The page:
I feel I owe the world an apology.
In March, the pandemic dropped over us all like a crop duster full of freeze-dried dog shit ground to a fine powder. In a matter of days, I watched as the world began breaking down under the strain of this unanticipated disaster. My PTSD symptoms spiked, setting me so on edge I had to give up my morning cup of coffee (and it's a very small cup). As my family and I frantically tried to prepare ourselves for the worst, while still hoping for the best, our personal lives—as if linked to some cosmic detonator—started unraveling at the seams.
I could go into the ugly details, but I'm not sure either of us is ready for that. Suffice to say, five months of chaotic misery gripped us by all our tender parts. We did our best to stay afloat, to respond reasonably in real time to what was happening, to care for each other and ourselves. But we did not come out the same. Not by a long shot. And I feel, standing squarely in a patch of calm that may or may not last, embattled and a bit fragile still. A little shaky on my feet. A little worse for the wear.
There's a scene in one of my favorite childhood movies, The 'Burbs, where Tom Hanks' character emerges from an explosion. His head is wrapped by paramedics, and his eye covered, and one finger is put into a splint, his shirt in burned tatters. "I've been blown up," he cries after losing his temper, throwing himself onto a stretcher. "Take me to the hospital! Take me to the hospital. I'm sick."
Yeah. I feel a little like that.
Just before the proverbial rug was pulled out from under everyone, and then used to smack us personally upside the head, I was on a roll. I had it down. Drafting, editing, social media, blogging, bookstagramming... I had a pattern established. I was kicking ass and taking names. I was on fire. Until I wasn't. Until my nervous system bottomed out and the world started going down in flames around me and everything began to feel utterly, irrevocably pointless. And really, the best I could do was keep breathing, keep writing, keep trying to hold us together in gale force winds.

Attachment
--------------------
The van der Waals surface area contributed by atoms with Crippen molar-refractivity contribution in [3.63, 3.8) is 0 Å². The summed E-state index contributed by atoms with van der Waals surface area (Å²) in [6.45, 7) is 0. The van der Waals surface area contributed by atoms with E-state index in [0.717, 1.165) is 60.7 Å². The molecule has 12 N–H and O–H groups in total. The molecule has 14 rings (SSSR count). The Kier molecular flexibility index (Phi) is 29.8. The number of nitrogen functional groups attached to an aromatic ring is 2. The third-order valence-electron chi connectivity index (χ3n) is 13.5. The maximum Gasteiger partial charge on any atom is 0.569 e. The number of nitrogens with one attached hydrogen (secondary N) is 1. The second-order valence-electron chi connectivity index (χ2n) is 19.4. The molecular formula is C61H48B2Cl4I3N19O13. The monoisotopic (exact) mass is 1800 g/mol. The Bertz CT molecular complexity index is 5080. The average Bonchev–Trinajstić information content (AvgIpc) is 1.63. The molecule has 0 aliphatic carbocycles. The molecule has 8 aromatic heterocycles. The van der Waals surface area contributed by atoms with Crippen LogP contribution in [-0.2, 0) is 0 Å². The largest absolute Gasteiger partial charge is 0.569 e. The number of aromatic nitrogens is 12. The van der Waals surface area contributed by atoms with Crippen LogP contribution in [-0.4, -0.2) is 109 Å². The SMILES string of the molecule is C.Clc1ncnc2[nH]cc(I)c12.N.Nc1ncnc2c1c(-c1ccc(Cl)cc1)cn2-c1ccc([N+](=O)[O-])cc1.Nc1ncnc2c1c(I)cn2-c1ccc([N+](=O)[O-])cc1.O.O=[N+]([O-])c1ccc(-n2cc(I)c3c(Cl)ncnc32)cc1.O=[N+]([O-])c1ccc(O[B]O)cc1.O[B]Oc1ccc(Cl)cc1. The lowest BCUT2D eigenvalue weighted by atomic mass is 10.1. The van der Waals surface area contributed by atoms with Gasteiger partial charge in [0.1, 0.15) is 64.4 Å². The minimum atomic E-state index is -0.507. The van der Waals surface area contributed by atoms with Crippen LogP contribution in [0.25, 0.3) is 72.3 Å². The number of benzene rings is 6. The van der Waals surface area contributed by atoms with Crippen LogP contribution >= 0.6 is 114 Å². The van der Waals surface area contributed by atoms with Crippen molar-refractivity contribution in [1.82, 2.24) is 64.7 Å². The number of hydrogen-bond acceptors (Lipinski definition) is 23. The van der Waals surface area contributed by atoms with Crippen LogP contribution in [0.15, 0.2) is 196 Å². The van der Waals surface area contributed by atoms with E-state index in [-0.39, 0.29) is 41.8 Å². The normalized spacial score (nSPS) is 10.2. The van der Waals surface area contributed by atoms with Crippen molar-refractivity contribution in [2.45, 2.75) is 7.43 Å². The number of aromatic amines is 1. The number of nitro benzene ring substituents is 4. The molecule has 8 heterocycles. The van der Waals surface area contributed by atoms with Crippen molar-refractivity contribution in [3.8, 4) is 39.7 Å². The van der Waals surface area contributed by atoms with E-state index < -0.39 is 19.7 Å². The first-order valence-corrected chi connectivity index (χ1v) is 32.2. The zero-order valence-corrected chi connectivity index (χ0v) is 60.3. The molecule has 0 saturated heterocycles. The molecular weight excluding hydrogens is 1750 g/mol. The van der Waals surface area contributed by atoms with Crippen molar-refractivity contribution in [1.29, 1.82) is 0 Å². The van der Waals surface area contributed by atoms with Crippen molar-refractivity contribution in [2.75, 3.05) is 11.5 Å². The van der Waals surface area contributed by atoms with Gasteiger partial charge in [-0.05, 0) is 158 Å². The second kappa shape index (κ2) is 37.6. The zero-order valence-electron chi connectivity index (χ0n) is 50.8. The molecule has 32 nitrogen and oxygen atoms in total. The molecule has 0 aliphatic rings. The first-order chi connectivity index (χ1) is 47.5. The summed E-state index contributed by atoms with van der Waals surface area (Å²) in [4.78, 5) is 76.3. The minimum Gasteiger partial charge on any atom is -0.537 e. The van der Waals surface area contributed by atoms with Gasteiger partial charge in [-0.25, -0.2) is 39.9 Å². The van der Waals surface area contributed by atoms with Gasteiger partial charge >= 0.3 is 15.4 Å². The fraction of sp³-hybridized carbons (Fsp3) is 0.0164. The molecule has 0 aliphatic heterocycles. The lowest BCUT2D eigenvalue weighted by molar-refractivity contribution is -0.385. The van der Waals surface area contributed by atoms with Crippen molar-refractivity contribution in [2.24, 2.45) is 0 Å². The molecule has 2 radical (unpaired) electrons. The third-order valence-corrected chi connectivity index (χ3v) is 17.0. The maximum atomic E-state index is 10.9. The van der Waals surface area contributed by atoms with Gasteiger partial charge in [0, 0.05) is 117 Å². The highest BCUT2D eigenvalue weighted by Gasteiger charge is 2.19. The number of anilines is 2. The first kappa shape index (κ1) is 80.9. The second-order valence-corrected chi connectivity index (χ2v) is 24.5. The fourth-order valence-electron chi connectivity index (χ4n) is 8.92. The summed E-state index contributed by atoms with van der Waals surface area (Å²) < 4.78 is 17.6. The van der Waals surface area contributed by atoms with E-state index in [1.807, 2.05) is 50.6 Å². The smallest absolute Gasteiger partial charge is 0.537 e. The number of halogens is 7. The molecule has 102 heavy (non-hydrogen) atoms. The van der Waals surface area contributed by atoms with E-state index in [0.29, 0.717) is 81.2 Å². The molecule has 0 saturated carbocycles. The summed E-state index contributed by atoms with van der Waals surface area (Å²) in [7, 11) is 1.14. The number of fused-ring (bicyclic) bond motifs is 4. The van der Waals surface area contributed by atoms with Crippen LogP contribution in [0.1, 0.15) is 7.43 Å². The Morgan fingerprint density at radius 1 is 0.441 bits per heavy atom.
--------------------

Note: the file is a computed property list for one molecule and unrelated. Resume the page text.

Creativity, for me as it turns out, does not thrive in chaos. I need a careful balance of structure and spontaneity. The difference between spontaneity and chaos is that in the first, I'm calling the shots, and in the second, I'm being shot at. So I let everything drop, and I held fast to my sanity and the trickle of creative writing I could maintain. I am only just now finding my flow again, getting my groove back. I feel like Dorothy in the hurricane being spit out over Oz. I finally figured out how to work my ruby slippers.
But it's just in time for the third anniversary of my daughter's death. And then, once I've managed put the pieces of myself back together, I will blink, and the holidays will be upon us. And my second novel, THE SALT IN OUR BLOOD, will be releasing (*ahem* March 2, 2021). And there's really no time to gather my wits in between. I have reached one shore long enough to take a breath and dive back in.
So, my apologies for falling off the planet. Now that I'm back, I hope I get stay for a while.
THE SALT IN OUR BLOOD - Coming March 2, 2021!
Ten years ago, Cat’s volatile mother, Mary, left her at her grandmother’s house with nothing but a deck of tarot cards. When Cat’s grandmother dies, she’s forced to move to New Orleans with her mother. There, she unravels a dark family history that challenges her belief that Mary’s mental health issues are the root of their problems. But as Cat explores the reasons for her mother’s breakdown, she fears she is experiencing her own. Ever since she arrived in New Orleans, she’s been haunted by strangely familiar visitors who know more than they should. Unsure if she can rebuild her relationship with her mother, she must confront her past, her future, and herself in the fight to try.
"Literary without being too verbose, the sheer language of the story qualifies it as a fantastic read." –Foreword Reviews on RESURRECTION GIRLS, starred
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